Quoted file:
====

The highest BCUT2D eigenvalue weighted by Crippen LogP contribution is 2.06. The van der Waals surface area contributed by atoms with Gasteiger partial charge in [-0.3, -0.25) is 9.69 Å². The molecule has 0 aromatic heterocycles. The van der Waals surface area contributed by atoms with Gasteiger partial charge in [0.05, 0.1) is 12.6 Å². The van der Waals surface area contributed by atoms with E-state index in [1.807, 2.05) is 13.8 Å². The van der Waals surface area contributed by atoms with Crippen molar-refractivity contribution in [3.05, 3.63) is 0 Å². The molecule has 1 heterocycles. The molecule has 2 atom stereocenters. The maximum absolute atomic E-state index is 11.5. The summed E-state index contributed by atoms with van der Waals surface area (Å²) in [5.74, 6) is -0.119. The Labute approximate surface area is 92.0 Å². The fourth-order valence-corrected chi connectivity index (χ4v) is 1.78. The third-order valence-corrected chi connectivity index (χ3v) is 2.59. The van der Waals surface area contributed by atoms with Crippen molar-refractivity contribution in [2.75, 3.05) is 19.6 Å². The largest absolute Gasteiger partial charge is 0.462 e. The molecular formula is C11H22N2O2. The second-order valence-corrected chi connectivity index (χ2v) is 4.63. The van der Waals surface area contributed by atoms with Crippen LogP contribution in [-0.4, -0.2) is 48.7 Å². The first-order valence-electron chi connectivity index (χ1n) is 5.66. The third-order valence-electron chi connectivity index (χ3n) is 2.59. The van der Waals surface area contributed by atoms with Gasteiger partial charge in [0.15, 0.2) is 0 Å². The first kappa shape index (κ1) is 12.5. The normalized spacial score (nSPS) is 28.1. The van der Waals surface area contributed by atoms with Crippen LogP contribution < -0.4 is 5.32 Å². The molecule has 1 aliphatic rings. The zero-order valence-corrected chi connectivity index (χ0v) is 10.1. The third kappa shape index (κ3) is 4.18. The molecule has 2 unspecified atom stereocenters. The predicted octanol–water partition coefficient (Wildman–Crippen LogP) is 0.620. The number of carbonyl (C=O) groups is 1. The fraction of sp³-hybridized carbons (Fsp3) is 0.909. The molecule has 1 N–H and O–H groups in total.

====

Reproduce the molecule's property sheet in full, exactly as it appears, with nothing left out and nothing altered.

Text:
The highest BCUT2D eigenvalue weighted by Crippen LogP contribution is 2.06. The van der Waals surface area contributed by atoms with Gasteiger partial charge in [-0.3, -0.25) is 9.69 Å². The molecule has 0 aromatic heterocycles. The van der Waals surface area contributed by atoms with Gasteiger partial charge in [0.05, 0.1) is 12.6 Å². The van der Waals surface area contributed by atoms with E-state index in [1.807, 2.05) is 13.8 Å². The van der Waals surface area contributed by atoms with Crippen molar-refractivity contribution in [3.05, 3.63) is 0 Å². The molecule has 1 heterocycles. The molecule has 2 atom stereocenters. The maximum absolute atomic E-state index is 11.5. The summed E-state index contributed by atoms with van der Waals surface area (Å²) in [5.74, 6) is -0.119. The Labute approximate surface area is 92.0 Å². The fourth-order valence-corrected chi connectivity index (χ4v) is 1.78. The third-order valence-corrected chi connectivity index (χ3v) is 2.59. The van der Waals surface area contributed by atoms with Crippen molar-refractivity contribution in [2.75, 3.05) is 19.6 Å². The largest absolute Gasteiger partial charge is 0.462 e. The molecular formula is C11H22N2O2. The second-order valence-corrected chi connectivity index (χ2v) is 4.63. The van der Waals surface area contributed by atoms with Crippen LogP contribution in [-0.4, -0.2) is 48.7 Å². The first-order valence-electron chi connectivity index (χ1n) is 5.66. The third-order valence-electron chi connectivity index (χ3n) is 2.59. The van der Waals surface area contributed by atoms with Gasteiger partial charge in [0.15, 0.2) is 0 Å². The first kappa shape index (κ1) is 12.5. The normalized spacial score (nSPS) is 28.1. The van der Waals surface area contributed by atoms with Crippen LogP contribution < -0.4 is 5.32 Å². The molecule has 1 aliphatic rings. The zero-order valence-corrected chi connectivity index (χ0v) is 10.1. The third kappa shape index (κ3) is 4.18. The molecule has 2 unspecified atom stereocenters. The predicted octanol–water partition coefficient (Wildman–Crippen LogP) is 0.620. The number of carbonyl (C=O) groups is 1. The fraction of sp³-hybridized carbons (Fsp3) is 0.909. The molecule has 1 N–H and O–H groups in total.